Navigant forecasts MHD vehicle market to nearly double by 2035 with declining share of conventional engines; gases win out over electricity
The number of medium- and heavy-duty vehicles (MHDVs) in use worldwide will nearly double between 2014 and 2035, according to a new forecast report by Navigant Research. Navigant projects that annual MHDV sales will grow throughout the forecast period at a compound annual growth rate (CAGR) of 2.4%.
Alternative fuel vehicles (AFVs)—including battery-electric (BEVs), plug-in hybrid (PHEVs), propane autogas (PAGVs) and natural gas vehicles (NGVs)—will grow from 5.0% of the market in 2014 to 11.2% by 2035. A majority of these AFVs will be NGVs and PAGVs. Vehicles running primarily on hydrogen and electricity will make up less than 1% of all MHDVs in 2035, according to Navigant.
|Source: Navigant. Click to enlarge.|
Sales of conventional internal combustion engine (ICE) vehicles will grow more slowly than overall market at a CAGR of 1.9%, resulting in a decline in the share of MHDVs in use with conventional engines from 94.9% in 2014 to 87.1% in 2035. Of the alternative fuel vehicles (AFVs), Navigant forecasts thate natural gas vehicles (NGVs), powered by either CNG or LNG, will replace the largest portion of ICE vehicles, growing from representing 2.7% of vehicles in use in 2014 to around 6.9% in 2035.
Propane autogas fueled vehicles (PAGVs) will grow from 2.2% of vehicles in use in 2014 to 3.4% in 2035, according to Navigant, while hybrid electric vehicles (HEVs) will grow from 0.1% to 1.7% over the same period. Plug-in hybrids (PHEVs), battery-electric vehicles (BEVs), and fuel cell vehicles (FCVs) together will add up to less than 1% of the MHDVs in use in 2035, according to the Navigant forecast.
While diesel will remain the primary fuel choice of MHDVs throughout the forecast period, its share will fall from more than 79% in 2014 to 76% in 2035. Gasoline vehicles are mainly found in the medium-duty segments; Navigant Research estimates gasoline-dependent MHDVs will go from representing 15.7% of MHDVs in use to 12.5% by 2035.
Background. Changes in the MDHV market are being driven by rising fuel costs and environmental concerns. Navigant Research projects that today more than 1.2 billion light, medium, and heavy duty vehicles are on roads. The MHDV segment, which includes highway-capable trucks and buses weighing over 10,000 lbs, accounts for less than 5% of all vehicles in use.
Though numerically the MHDV segment is a small portion of the vehicle parc, it consumes a far greater portion of the total fuel and energy consumed in the road transportation sector because of the low average fuel economy and high annual mileage typical of MHDVs.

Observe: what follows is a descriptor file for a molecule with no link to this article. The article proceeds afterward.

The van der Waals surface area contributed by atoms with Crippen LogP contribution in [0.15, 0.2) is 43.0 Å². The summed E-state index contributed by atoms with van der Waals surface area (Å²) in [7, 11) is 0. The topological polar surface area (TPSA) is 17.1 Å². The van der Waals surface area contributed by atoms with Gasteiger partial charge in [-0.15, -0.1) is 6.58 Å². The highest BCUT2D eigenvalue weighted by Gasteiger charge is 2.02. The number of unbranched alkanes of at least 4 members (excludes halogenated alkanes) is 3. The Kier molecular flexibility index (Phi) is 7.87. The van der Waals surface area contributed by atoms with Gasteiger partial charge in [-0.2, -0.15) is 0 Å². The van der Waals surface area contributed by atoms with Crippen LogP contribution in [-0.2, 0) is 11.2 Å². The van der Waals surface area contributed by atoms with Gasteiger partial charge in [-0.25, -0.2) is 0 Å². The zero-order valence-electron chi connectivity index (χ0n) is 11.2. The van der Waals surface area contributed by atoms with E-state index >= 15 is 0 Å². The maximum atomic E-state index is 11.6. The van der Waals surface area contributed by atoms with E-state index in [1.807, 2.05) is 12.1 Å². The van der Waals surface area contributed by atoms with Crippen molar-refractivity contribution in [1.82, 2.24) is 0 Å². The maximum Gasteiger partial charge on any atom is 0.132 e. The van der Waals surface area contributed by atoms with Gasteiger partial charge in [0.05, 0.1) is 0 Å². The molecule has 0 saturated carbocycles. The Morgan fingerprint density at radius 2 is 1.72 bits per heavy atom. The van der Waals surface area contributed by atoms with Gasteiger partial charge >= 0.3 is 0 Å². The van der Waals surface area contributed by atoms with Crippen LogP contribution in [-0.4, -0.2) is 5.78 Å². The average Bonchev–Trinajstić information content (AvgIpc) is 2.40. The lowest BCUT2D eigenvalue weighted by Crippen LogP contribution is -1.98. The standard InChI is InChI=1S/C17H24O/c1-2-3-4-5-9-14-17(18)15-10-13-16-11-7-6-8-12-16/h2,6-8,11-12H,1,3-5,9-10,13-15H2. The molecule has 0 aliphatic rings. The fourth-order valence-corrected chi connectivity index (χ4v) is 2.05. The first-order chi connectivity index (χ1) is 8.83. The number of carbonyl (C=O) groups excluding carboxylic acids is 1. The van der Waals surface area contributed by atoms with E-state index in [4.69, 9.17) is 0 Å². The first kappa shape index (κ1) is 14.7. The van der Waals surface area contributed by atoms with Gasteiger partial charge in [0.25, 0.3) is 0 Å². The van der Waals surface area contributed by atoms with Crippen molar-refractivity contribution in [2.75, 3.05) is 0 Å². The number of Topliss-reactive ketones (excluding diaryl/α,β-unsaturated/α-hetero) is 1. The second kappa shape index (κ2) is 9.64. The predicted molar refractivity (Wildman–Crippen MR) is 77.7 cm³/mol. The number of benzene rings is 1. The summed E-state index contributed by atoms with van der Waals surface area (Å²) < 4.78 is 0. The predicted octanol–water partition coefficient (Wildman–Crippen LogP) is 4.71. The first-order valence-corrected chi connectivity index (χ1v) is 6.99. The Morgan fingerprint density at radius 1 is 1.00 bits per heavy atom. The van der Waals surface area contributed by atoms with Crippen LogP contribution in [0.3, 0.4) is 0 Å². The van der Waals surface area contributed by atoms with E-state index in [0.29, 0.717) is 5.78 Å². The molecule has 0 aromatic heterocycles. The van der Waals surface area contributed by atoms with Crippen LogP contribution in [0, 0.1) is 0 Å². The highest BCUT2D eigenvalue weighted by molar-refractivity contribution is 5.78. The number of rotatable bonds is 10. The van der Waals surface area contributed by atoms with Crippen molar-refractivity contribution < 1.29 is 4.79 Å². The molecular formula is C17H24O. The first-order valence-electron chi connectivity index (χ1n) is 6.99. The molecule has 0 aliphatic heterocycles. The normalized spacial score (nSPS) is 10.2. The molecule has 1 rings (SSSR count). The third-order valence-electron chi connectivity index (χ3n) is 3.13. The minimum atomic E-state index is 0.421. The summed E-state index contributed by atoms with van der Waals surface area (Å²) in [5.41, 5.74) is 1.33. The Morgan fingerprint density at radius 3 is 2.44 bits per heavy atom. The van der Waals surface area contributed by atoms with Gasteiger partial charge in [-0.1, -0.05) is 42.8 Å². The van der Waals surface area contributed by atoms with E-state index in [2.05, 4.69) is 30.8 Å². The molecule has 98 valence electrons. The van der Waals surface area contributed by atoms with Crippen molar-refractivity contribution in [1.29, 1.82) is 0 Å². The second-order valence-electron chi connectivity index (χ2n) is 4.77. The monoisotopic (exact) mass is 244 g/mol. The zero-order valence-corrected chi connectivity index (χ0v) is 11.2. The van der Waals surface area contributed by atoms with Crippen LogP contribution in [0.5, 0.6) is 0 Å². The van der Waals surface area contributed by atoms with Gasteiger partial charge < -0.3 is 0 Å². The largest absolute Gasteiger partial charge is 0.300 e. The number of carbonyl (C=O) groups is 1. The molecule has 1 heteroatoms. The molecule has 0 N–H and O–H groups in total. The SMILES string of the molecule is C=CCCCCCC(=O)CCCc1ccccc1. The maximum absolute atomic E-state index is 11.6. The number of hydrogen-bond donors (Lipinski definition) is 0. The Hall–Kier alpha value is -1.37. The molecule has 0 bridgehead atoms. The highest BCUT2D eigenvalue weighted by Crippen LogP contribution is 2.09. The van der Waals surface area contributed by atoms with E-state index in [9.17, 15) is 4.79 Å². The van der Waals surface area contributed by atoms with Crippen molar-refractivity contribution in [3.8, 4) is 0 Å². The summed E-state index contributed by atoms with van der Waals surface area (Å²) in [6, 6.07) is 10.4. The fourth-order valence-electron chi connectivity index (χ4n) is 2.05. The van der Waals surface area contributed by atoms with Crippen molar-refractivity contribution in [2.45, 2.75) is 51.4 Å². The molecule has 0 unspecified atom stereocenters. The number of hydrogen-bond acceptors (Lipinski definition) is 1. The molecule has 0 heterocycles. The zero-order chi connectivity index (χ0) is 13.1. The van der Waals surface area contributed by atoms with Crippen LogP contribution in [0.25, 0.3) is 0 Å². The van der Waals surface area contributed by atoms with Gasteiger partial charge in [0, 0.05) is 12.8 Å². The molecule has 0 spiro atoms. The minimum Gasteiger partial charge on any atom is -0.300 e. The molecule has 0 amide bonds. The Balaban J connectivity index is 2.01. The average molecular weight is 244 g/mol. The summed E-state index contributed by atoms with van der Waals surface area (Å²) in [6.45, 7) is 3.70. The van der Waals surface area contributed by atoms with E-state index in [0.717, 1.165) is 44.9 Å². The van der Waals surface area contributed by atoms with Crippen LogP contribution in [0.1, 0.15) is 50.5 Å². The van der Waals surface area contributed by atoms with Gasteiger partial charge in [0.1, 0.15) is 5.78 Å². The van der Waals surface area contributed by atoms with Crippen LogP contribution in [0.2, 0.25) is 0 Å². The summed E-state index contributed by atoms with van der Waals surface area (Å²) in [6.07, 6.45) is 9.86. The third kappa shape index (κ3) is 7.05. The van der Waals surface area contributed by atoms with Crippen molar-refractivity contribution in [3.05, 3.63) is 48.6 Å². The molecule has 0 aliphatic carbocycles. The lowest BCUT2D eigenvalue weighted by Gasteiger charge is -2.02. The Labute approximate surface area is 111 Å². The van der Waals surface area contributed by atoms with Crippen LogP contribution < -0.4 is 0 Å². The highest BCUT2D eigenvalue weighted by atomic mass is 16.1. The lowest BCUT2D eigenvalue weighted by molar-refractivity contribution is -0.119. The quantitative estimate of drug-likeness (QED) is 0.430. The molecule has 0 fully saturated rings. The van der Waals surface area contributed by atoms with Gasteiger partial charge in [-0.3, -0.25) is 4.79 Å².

The MHDV markets’ enormous dependency on oil and the implications of this on domestic energy security and climate change have pushed national and regional governments to examine policies and programs that will speed adoption of various fuel efficiency and alternative fuel technologies through infrastructure development and economic incentives.
Many governments have categorically supported a comprehensive strategy to reduce oil dependency in the transportation sector; however, the depth of that support varies with each vehicle technology. Regional fuel costs and infrastructure availability play a major role in commercial vehicle owners’ acceptance of alternative fuels, regardless of government intentions of changing the fuel mix. As such, the adoption of MHDV alternative fuel vehicles (AFVs) and fuel efficient technologies varies significantly from region to region.—“Transportation Forecast: Medium and Heavy Duty Vehicles”
The MHDV market includes all highway capable vehicles in excess of 10,000 lbs gross vehicle weight rating (GVWR). Navigant Research defines medium duty (MD) vehicles as between 10,000 lbs and 26,000 lbs and heavy duty (HD) vehicles as over 26,000 lbs. For the purposes of the report, Navigant Research defines each vehicle segment as:
Hybrid electric vehicles (HEVs): Vehicles that generate all electric energy onboard the vehicle. HEVs include all varieties of hybrids (series, parallel, through-the-road, and mild) that use electric motors and combustion or spark-ignited engines for traction.
Plug-in hybrid electric vehicles (PHEVs): Vehicles that use energy stored from the grid but also have an ICE to extend the range of the vehicle. This definition encompasses extended range electric vehicles (EREVs) that use a gas or diesel generator exclusively or primarily to charge the vehicle battery.
Battery electric vehicles (BEVs): Vehicles that use energy from the grid or regenerative braking and do not have an ICE.
Natural gas vehicles (NGVs): Vehicles that use compressed natural gas (CNG) or liquefied natural gas (LNG) exclusively or alongside gasoline or diesel in a dual-fuel system.
Propane autogas vehicles (PAGVs): Vehicles that use liquefied petroleum gas (LPG) exclusively or alongside gasoline or diesel in dual-fuel system.
Fuel cell vehicles (FCVs): Vehicles that use hydrogen exclusively as a fuel.
ICE vehicles: Vehicles powered by either gasoline or diesel with no secondary drivetrain, such as an electric motor.